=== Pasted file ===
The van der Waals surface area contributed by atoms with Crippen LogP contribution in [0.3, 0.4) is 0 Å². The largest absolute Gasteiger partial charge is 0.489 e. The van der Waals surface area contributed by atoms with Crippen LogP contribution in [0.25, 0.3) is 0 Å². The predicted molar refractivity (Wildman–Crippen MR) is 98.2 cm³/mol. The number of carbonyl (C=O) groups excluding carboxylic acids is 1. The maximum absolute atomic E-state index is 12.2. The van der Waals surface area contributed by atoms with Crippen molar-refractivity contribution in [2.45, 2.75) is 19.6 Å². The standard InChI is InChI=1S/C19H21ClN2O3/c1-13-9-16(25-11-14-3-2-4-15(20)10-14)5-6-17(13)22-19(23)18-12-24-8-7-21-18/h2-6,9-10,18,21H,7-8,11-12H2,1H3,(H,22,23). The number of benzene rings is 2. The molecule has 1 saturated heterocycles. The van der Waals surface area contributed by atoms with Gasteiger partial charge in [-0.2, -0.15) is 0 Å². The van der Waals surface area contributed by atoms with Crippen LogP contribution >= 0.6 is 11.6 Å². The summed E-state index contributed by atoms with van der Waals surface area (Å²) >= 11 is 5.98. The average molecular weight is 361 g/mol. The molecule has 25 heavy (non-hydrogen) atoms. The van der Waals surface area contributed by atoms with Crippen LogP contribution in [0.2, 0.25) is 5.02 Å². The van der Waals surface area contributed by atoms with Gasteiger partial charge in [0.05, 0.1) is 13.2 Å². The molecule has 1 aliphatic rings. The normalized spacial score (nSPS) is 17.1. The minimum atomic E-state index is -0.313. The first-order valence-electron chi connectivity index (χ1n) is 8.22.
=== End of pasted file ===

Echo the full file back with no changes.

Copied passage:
The van der Waals surface area contributed by atoms with Crippen LogP contribution in [0.3, 0.4) is 0 Å². The largest absolute Gasteiger partial charge is 0.489 e. The van der Waals surface area contributed by atoms with Crippen LogP contribution in [0.25, 0.3) is 0 Å². The predicted molar refractivity (Wildman–Crippen MR) is 98.2 cm³/mol. The number of carbonyl (C=O) groups excluding carboxylic acids is 1. The maximum absolute atomic E-state index is 12.2. The van der Waals surface area contributed by atoms with Crippen molar-refractivity contribution in [2.45, 2.75) is 19.6 Å². The standard InChI is InChI=1S/C19H21ClN2O3/c1-13-9-16(25-11-14-3-2-4-15(20)10-14)5-6-17(13)22-19(23)18-12-24-8-7-21-18/h2-6,9-10,18,21H,7-8,11-12H2,1H3,(H,22,23). The number of benzene rings is 2. The molecule has 1 saturated heterocycles. The van der Waals surface area contributed by atoms with Gasteiger partial charge in [-0.2, -0.15) is 0 Å². The van der Waals surface area contributed by atoms with Crippen LogP contribution >= 0.6 is 11.6 Å². The summed E-state index contributed by atoms with van der Waals surface area (Å²) >= 11 is 5.98. The average molecular weight is 361 g/mol. The molecule has 25 heavy (non-hydrogen) atoms. The van der Waals surface area contributed by atoms with Crippen LogP contribution in [0.2, 0.25) is 5.02 Å². The van der Waals surface area contributed by atoms with Gasteiger partial charge in [0.05, 0.1) is 13.2 Å². The molecule has 1 aliphatic rings. The normalized spacial score (nSPS) is 17.1. The minimum atomic E-state index is -0.313. The first-order valence-electron chi connectivity index (χ1n) is 8.22.